This has set the stage for the rise of the pulse survey, Annamarie Mann and Jim Harter wrote in a recent article for Gallup
Mann is the company’s global practice manager for employee engagement and wellbeing and Harter is the chief scientist of workplace management and wellbeing. Both believe in the pulse survey’s inherent benefits within the workplace.
“A pulse survey is an assessment designed to quickly elicit feedback from employees to address work-related topics and employee needs,” they wrote.
These surveys are useful for quickly targeting subsets within the employee population. This can be a particular project team, a cross sample of the workforce, or a specific audience affected by a recent change initiative.
“When used strategically and as complementary tools for larger initiatives, pulse surveys provide valuable data to companies that want the ability to respond quickly to change or increase employee feedback as company initiatives evolve,” they wrote.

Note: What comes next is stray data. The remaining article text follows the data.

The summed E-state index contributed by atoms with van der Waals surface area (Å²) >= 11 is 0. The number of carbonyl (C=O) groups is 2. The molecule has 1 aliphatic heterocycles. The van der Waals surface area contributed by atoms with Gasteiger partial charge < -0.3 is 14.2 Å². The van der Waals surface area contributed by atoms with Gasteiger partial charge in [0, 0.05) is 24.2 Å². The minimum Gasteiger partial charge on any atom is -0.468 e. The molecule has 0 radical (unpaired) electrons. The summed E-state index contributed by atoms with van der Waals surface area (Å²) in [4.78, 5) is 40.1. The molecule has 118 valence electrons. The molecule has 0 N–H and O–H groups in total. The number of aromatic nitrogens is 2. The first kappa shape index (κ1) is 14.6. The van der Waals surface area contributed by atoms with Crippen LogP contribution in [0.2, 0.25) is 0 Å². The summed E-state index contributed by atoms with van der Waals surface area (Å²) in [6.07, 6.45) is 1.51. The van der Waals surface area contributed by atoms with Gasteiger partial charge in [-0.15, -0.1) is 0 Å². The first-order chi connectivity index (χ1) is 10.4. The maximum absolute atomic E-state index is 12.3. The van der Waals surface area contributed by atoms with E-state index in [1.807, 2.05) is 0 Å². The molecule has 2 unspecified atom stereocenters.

Pulse surveys can be used to monitor crucial people metrics for the following uses:
- The recalibration of actions, resources and priorities depending on employee feedback
- Diagnosis of strategic initiatives to focus on areas which may need additional support
- Monitoring employee mood, experiences and progress towards key performance indicators
- Creating momentum by improving employee involvement and sparking discussion
However, Mann and Harter warned that using pulse surveys too often could create “excessive amounts of overwhelming or unusable data”.
“Use pulse surveys as complementary tools. When administering a pulse survey, it's important to understand that it is a feedback mechanism,” they wrote.
“Pulse surveys can provide additional perspectives on existing organisational problems or strategic initiatives, but they can't solve problems or improve performance on their own.”
Survey fatigue is another issue to consider, they added.
“When companies conduct pulse surveys often, leaders should carefully consider the types of questions to ask and avoid repeatedly asking similar questions.”
Staff typically only view pulse surveys as useful if they ask interesting questions which are relevant to the work at hand as well as the organisational objectives, they advised.
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